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I've bumped up against my lack of deep understanding of pointers in C++. I've written a class called Skymap, which has the following definition:

class Skymap {
 public:
  Skymap();
  ~Skymap();
  void DrawAitoffSkymap();
 private:
  TCanvas mCanvas;

  TBox* mSkymapBorderBox;
};

with the functions defined as:

#include "Skymap.h"

Skymap::Skymap()
{
  mCanvas.SetCanvasSize(1200,800);
  mMarkerType=1;
}

Skymap::~Skymap()
{
  delete mSkymapBorderBox;
}

void Skymap::DrawAitoffSkymap()
{
  TBox* mSkymapBorderBox=new TBox(-200,-100,200,100);
  //Use the mSkymapBorderBox pointer for a while
}

(I am using the ROOT plotting package, but I think this is just a general C++ question).

Now, the following program will crash upon reaching the destructor of skymap2:

int main(){
  Skymap skymap1;
  Skymap skymap2;
  skymap1.DrawAitoffSkymap();
  skymap2.DrawAitoffSkymap();
  return(0);
}

However, the following will not crash:

int main(){
  Skymap skymap1;
  skymap1.DrawAitoffSkymap();
  return(0);
}

Also, if I initialise the pointer mSkymapBorderBox to NULL in the constructor, I no longer experience a crash following the execution of the first program (with 2 Skymap objects).

Can anyone please explain what the underlying cause of this is? It appears to be a problem with the pointer in the second Skymap object, but I do not see what it is.

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1  
It's not the cause of this problem, but always remember the Rule of Three when you're managing resources. And better still, don't manage resources yourself - use smart pointers, containers and other RAII classes. –  Mike Seymour Feb 22 '12 at 18:38
1  
Well, you should always set pointers to NULL if not allocating at that time in the constructor. –  crashmstr Feb 22 '12 at 18:38

3 Answers 3

up vote 13 down vote accepted
TBox* mSkymapBorderBox=new TBox(-200,-100,200,100);

Here you're allocating memory to a local variable, not to the member variable. And since you're not allocating memory for the member variable, calling delete on it would invoke undefined behavior, which results in crash in your case.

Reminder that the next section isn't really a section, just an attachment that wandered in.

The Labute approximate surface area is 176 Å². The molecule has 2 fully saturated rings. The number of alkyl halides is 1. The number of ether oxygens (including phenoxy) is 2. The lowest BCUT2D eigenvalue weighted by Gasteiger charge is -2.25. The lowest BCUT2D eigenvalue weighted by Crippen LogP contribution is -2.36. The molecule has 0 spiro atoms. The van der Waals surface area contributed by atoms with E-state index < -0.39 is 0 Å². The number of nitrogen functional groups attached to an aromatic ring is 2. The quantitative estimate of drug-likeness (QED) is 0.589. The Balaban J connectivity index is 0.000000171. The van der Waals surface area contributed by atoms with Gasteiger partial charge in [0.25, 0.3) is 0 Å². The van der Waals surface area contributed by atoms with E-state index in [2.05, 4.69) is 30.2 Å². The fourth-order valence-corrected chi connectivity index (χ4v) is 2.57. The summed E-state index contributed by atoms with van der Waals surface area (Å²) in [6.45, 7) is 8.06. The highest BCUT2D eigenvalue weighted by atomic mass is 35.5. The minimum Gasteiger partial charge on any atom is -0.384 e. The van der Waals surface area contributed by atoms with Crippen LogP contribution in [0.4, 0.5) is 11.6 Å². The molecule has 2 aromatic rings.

What you should be doing is this:

mSkymapBorderBox=new TBox(-200,-100,200,100);

which now allocates memory for the member variable. It is one of the reason why local variables should be named differently than member variables. Naming conventions helps avoiding such bugs.

As a sidenote, or rather a very important note, since your class manages resources, consider implementing copy-semantics along with destructor properly: this rule is popularly referred to as the-rule-of-three. Or use some smart pointers, such asstd::shared_ptr, std::unique_ptr or whatever fits in your scenario.

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Oh wow, thanks very much for that! Somewhat embarrassing, but I appreciate the quick reply! –  Wheels2050 Feb 22 '12 at 18:36
    
Even the most experienced developer make mistakes like that. It is never embarrassing to ask questions ;-) your welcome –  Jan Koester Feb 22 '12 at 18:39
3  
But if you don't check for mSkymapBorderBox already having been allocated (plus initializing to NULL), calling the DrawAitoffSkymap additional times would cause memory leaks. –  crashmstr Feb 22 '12 at 18:40

Nawaz's answer is correct. But beyond that, your code has several possible problems:

  1. If anyone creates a SkyMap and never calls DrawAitoffSkymap with it, then you'll get undefined behavior (since mSkymapBorderBox is never initialized, it will have a random value, which you then delete).
  2. If anyone calls DrawAitoffSkymap more than once with a given SkyMap, then you'll get a memory leak.

To fix:

(1) Initialize mSkymapBorderBox to zero in your constructor.

(2) Decide what DrawAitoffSkymap should do if it's called multiple times. If it should reuse the old mSkymapBorderBox, then you would want to say something like:

void Skymap::DrawAitoffSkymap() {
   if (!mSkymapBorderBox) mSkymapBorderBox = new TBox(...);
   ...
}

On the other hand, if a new TBox should be created each time, then you want:

void Skymap::DrawAitoffSkymap() {
   delete mSkymapBorderBox; // note: does nothing if mSkymapBorderBox == 0
   mSkymapBorderBox = new TBox(...);
   ...
}
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Thanks very much for that - I haven't dealt with pointers all that much before, so I need to get in the habit of adding such checks etc. to my code. I'll keep your advice in mind! –  Wheels2050 Feb 22 '12 at 18:45

TBox* mSkymapBorderBox=new TBox(-200,-100,200,100); you are creating a new TBox* pointer, which is not the data member.

Consider to properly implement the delete after you implement a new, in the same logical unit/scope...

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